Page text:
A surgery free, drug free, non-invasive treatment

Laser therapy has been utilized in human medicine for the non-pharmaceutical treatment of pain and inflammation for over forty years. Recent advances in technology have allowed for shorter treatment periods, making this valuable method of pain relief available for pets. Like massage therapy and acupuncture, pet laser therapy can be used in conjunction with medication to treat chronic pain conditions such as arthritis, wounds, skin conditions, surgical incisions, and much more.

Cold laser therapy (also referred to as low-level laser therapy or Class IV laser therapy) uses focused light to increase blood circulation and stimulate the regeneration of cells. This non-invasive, drug-free treatment is used to treat inflammatory conditions.

a dog on a mat with a person in a medical office

How does Pet Laser Therapy help?

Pet laser therapy uses light waves of a specific wavelength to activate the alteration of tissue and cellular physiology. The light that is absorbed stimulates cell regeneration and promotes growth, repair, proliferation, and migration. The type of tissues that respond to laser therapy depends on the wavelength. Most laser therapies use red or near-infrared light with wavelengths of 600-1,070 nanometers. It is also known as cold laser therapy. This treatment is used to treat musculoskeletal issues like arthritis as well as the following:

  • Acute and chronic injuries
  • Joint pain and osteoarthritis
  • Post-surgical nerve tissue damage
  • Spinal disc swelling

  • Sprained and strained muscles and ligaments
  • Back pain
  • Ear infections

Surgical Procedures

Our state-of-the-art surgical rooms paired with in-house diagnostic testing, gives us the versatility to perform a wide range of surgeries for our clients, from routine spays and neuters to more complex procedures and even emergency surgery. *Procedures are subject to location.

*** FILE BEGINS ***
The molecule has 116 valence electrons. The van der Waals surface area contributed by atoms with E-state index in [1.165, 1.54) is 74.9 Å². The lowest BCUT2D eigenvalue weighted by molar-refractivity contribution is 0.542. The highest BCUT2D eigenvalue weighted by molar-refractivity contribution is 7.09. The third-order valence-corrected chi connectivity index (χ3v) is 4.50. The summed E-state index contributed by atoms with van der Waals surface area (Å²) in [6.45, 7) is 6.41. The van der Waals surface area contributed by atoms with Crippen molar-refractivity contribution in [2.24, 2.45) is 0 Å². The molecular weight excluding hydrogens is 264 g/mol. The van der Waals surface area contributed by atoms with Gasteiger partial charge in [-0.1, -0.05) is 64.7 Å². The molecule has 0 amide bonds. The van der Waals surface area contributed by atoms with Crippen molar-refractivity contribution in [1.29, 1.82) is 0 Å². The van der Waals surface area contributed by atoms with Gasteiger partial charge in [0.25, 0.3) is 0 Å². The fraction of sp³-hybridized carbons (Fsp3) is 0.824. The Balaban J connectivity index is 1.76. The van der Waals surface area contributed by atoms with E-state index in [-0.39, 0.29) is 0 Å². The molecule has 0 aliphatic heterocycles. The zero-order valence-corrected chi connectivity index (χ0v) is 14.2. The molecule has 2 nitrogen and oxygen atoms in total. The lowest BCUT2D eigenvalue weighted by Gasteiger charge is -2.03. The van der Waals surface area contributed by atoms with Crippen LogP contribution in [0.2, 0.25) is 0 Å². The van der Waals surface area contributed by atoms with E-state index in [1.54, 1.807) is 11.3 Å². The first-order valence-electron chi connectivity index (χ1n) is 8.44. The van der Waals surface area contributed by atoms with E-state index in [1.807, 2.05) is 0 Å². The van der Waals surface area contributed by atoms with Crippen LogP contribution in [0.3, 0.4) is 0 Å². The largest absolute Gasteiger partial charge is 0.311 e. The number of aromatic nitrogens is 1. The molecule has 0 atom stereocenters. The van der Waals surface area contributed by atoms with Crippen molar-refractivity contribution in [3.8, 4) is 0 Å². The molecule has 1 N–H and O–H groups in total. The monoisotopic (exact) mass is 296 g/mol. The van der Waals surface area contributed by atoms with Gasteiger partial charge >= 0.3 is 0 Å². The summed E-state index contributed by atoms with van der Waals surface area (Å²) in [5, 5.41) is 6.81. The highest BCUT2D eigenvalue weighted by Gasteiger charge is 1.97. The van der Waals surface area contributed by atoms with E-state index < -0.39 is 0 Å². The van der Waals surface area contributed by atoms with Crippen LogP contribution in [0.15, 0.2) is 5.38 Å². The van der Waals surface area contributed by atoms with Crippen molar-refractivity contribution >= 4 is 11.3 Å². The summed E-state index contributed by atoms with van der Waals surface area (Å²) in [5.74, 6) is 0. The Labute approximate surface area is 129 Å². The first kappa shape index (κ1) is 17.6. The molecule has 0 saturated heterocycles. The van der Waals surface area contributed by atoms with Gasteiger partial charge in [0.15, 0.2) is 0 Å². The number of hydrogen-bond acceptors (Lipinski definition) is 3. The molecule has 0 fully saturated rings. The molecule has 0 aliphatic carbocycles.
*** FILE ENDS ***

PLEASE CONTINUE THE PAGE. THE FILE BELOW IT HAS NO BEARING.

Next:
• Amputation
  • Enucleation
  • FHO
  • CCL
  • Patella Luxation
  • Fracture Repair
  • Entropion
  • Conjunctival Graft
  • Corneal Ulcer Grid
  • TECA
  • Nares Fold
  • Vulvoplasty/ preputial advancement
  • Perineal urethrostomy
  • Cystotomy
  • Anal Gland removal
  • Pyometra
  • C-Section
  • Spenectomy
  • Enterotomy
  • GDV
  • Prophylactic Pexy
  • Cherry Eye
  • Sedated medical grooming
  • Sedated ear flush
  • Insemination +/- collection

Pet Laser Therapy for Pain Management

This cutting-edge treatment is suitable for relieving pain in pets with arthritis. Class IV cold laser therapy is especially effective at treating pets struggling with osteoarthritis pain whether or not they have had orthopedic surgery.

The therapy relieves pain by reducing the inflammation by activating the lymphatic drainage system to drain the swollen areas. The laser also stimulates nerve cells to block the pain signals from being transmitted to the brain, thereby reducing nerve sensitivity. With less swelling, inflammation, and the interruption of pain signals to the brain, the animal finds pain relief.

A dog wearing goggles and a hand holding a device

How Cold Laser Therapy is Administered

The vet first assesses your pet’s pain management needs to determine if it is a candidate for laser therapy. This is because this therapy is not ideal for pets with cancer as it can worsen the condition or spread the malignancy.

Next, the veterinarian customizes a treatment plan which may take 8-10 sessions depending on your pet’s condition. The duration also varies based on the pet’s weight, size, and treatment requirements. For example, a vet may recommend 8-10 minute sessions for smaller dogs and 30-minute sessions for larger dogs with chronic pain. During the session, the pet lies on a table or a blanket on the floor to ensure the laser beams penetrate the right area. The veterinarian may also dim the lights and play soothing music to calm the pet down.

Laser Therapy Appointment

Surgery, injuries, and other conditions such as arthritis can cause pain in pets for a long time. If you are considering laser therapy to help your pet, contact our veterinarians at MountainView Veterinary Hospital in Rockaway and Denville today!

A dog wearing goggles